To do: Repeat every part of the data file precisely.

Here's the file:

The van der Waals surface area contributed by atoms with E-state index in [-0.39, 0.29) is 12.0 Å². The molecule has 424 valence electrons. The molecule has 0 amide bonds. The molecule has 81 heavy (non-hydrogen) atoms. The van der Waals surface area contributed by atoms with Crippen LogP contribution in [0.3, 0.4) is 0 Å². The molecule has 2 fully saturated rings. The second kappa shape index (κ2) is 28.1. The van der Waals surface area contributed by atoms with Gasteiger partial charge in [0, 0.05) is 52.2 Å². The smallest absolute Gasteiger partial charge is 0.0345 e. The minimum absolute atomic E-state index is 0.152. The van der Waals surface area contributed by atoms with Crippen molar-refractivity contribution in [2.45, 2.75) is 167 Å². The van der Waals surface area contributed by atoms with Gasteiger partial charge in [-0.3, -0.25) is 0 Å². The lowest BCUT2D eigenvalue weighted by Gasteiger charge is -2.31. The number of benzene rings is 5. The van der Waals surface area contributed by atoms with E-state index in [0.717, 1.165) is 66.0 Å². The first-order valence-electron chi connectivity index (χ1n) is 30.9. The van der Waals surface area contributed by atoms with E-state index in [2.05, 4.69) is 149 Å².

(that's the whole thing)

The van der Waals surface area contributed by atoms with E-state index in [-0.39, 0.29) is 12.0 Å². The molecule has 424 valence electrons. The molecule has 0 amide bonds. The molecule has 81 heavy (non-hydrogen) atoms. The van der Waals surface area contributed by atoms with Crippen LogP contribution in [0.3, 0.4) is 0 Å². The molecule has 2 fully saturated rings. The second kappa shape index (κ2) is 28.1. The van der Waals surface area contributed by atoms with Gasteiger partial charge in [0, 0.05) is 52.2 Å². The smallest absolute Gasteiger partial charge is 0.0345 e. The minimum absolute atomic E-state index is 0.152. The van der Waals surface area contributed by atoms with Crippen molar-refractivity contribution in [2.45, 2.75) is 167 Å². The van der Waals surface area contributed by atoms with Gasteiger partial charge in [-0.3, -0.25) is 0 Å². The lowest BCUT2D eigenvalue weighted by Gasteiger charge is -2.31. The number of benzene rings is 5. The van der Waals surface area contributed by atoms with E-state index in [0.717, 1.165) is 66.0 Å². The first-order valence-electron chi connectivity index (χ1n) is 30.9. The van der Waals surface area contributed by atoms with E-state index in [2.05, 4.69) is 149 Å².